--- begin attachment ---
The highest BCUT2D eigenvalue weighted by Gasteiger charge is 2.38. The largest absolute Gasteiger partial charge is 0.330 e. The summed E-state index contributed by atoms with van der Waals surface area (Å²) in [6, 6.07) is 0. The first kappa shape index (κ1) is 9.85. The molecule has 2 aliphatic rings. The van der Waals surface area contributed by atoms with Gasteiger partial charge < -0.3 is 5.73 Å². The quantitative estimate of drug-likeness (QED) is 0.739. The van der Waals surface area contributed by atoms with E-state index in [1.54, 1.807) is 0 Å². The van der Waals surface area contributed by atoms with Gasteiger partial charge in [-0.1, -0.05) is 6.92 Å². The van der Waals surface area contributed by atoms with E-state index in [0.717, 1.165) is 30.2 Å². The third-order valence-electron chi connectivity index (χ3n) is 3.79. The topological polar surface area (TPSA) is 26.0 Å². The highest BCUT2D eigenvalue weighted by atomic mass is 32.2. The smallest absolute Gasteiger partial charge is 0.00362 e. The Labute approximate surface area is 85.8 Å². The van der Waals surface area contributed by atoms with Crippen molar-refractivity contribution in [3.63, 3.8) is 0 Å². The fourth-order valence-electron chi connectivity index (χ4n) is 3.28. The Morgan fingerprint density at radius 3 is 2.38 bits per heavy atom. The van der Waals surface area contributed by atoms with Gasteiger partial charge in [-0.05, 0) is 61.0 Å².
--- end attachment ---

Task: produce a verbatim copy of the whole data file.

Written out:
The highest BCUT2D eigenvalue weighted by Gasteiger charge is 2.38. The largest absolute Gasteiger partial charge is 0.330 e. The summed E-state index contributed by atoms with van der Waals surface area (Å²) in [6, 6.07) is 0. The first kappa shape index (κ1) is 9.85. The molecule has 2 aliphatic rings. The van der Waals surface area contributed by atoms with Gasteiger partial charge < -0.3 is 5.73 Å². The quantitative estimate of drug-likeness (QED) is 0.739. The van der Waals surface area contributed by atoms with E-state index in [1.54, 1.807) is 0 Å². The van der Waals surface area contributed by atoms with Gasteiger partial charge in [-0.1, -0.05) is 6.92 Å². The van der Waals surface area contributed by atoms with E-state index in [0.717, 1.165) is 30.2 Å². The third-order valence-electron chi connectivity index (χ3n) is 3.79. The topological polar surface area (TPSA) is 26.0 Å². The highest BCUT2D eigenvalue weighted by atomic mass is 32.2. The smallest absolute Gasteiger partial charge is 0.00362 e. The Labute approximate surface area is 85.8 Å². The van der Waals surface area contributed by atoms with Crippen molar-refractivity contribution in [3.63, 3.8) is 0 Å². The fourth-order valence-electron chi connectivity index (χ4n) is 3.28. The Morgan fingerprint density at radius 3 is 2.38 bits per heavy atom. The van der Waals surface area contributed by atoms with Gasteiger partial charge in [-0.05, 0) is 61.0 Å².